A Look at An Indian Call Center
When I first saw this book on the 80 percent off table at a local book store I was moved to pick it up by the title. Call centers are very big here in the Philippines. Very near us are offices for IBM and HSBC in huge ultra modern building with all the amenities possible and surrounded by American style fast food restaurants. When we go past the offices in the day time the big parking lots are completely empty. The employees start working somewhere around 800 in the evening as most all of their clients are in the USA. The government is doing a lot to promote these businesses. Tax breaks and free rent are given to big corporations and there are all sorts of classes one can take in what is called "Call Center English". The pay ranges from about $200.00 (USA) per month up to $500.00 for top agents. The papers are full of ads for call center workers. Many of them say recent college graduates only, must be over five foot tall (this makes no sense but many companies will not hire a person under five foot tall-the average height for Filipino women is five two). In the employment ads for these companies you will see smiling employees all of whom look like movie stars and none are over twenty five. So I figured why not read this novel about call centers.
As it sounds, the novel is set in a call center in India. The employees all work at night. The novel centers on a call center for a big American appliance company. If somebody in Miami cannot figure out how to adjust the power levels in his new microwave they call the center. The employees in the novel are in a special section that handles "problem callers".
This means the hostile or those who call every other day asking where the on switch on their DVD player is located. The calls of the employees are monitored and they have standards about how long they can talk. These employees see only a select group of Americans, those who call to ask how often a frost free refrigerator should be defrosted or simply call to talk to someone it seems. The worst of the callers from the point of view of the workers are those who hate the Indian call center workers. The call center workers generalize from this sample of people that all Americans are idiots who hate anyone who speaks English with an accent that sounds wrong to them. Of course the frustration of the call center employees is increased by the fact that on average they are much worse off financially than their callers. Each of the employees has a call center name. There are different types. We have the princess type girl whose parents have found an Indian doctor who lives in Seattle to marry her (She has never met him but he has promised her a Lexus), we have the young man totally into fast vehicles, we have a female employee who wants to be a model and two employees who want to start their own web design business. No body wants to be a call center agent too long even though the money is not bad for their area.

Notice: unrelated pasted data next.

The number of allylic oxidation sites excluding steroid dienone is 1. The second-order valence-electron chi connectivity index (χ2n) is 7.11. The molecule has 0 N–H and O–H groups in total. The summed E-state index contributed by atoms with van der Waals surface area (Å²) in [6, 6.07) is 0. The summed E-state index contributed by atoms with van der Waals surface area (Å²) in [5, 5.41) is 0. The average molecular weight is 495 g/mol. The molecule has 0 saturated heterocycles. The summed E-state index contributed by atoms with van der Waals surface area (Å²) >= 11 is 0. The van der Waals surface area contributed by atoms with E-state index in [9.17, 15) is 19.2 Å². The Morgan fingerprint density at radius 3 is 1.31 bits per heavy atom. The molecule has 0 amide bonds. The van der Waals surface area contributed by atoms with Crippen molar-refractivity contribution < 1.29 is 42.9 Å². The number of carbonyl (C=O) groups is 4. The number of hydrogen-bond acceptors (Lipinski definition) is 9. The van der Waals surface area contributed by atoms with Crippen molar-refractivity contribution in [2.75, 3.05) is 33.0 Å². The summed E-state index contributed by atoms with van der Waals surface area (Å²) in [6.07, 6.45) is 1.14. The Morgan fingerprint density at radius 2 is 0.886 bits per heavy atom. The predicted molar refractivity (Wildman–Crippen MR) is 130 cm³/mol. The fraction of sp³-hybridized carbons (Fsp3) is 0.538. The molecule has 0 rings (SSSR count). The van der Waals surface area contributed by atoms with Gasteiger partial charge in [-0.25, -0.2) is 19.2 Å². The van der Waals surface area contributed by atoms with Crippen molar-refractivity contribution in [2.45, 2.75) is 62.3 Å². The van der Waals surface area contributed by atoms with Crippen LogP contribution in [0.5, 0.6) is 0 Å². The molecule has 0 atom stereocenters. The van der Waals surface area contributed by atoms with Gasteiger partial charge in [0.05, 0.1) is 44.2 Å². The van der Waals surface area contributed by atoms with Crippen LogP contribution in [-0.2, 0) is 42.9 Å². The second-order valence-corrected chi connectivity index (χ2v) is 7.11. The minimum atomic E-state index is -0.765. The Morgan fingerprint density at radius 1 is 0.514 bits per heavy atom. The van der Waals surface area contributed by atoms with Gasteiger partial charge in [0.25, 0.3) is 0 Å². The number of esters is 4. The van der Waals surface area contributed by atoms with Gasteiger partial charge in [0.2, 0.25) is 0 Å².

Some of the call center employees say Indian will surpass American by getting the jobs of the Americans. The smarter ones realize that they are just doing the work American corporations are farming out to them to increase their profits. Call center workers do not produce anything of lasting value for their countries. Most of the pay they make is spent on fancy cell phones, mixed drinks in clubs that cost them half a day's pay and a vast array of consumer items that they are driven by the media to buy.
The fun (and it is a very entertaining novel) is in the conversations of the employees. We really do get a real look at the inside of a call center. The employees are made to come to life for us. Any one who has ever worked in a big corporation will be able to relate to the way the call center workers plot to take revenge on their boss.
I thought this book was an entertaining and edifying look at a call center in India. Some might be offended by what the agents say about Americans but if you realize what they say is really a comment on their own limits then no offense should arise. Goodreads.com reviewers give it the full range of ratings from one to five stars. I would give it three stars. It has been made into a movie. It is a clearly written fast paced and fast reading book. I would probably read another one of Bhagat's novels (he has written four) if I could get it for 80 percent off. If you do a Google search you can in fact down load this book for free as a PDF file.
I am reading this book as part of these reading Challenges
South Asia Challenge
52 in 52 Weeks
Global Reading Challenge
Across the Centuries Challenge
New Authors (new to me)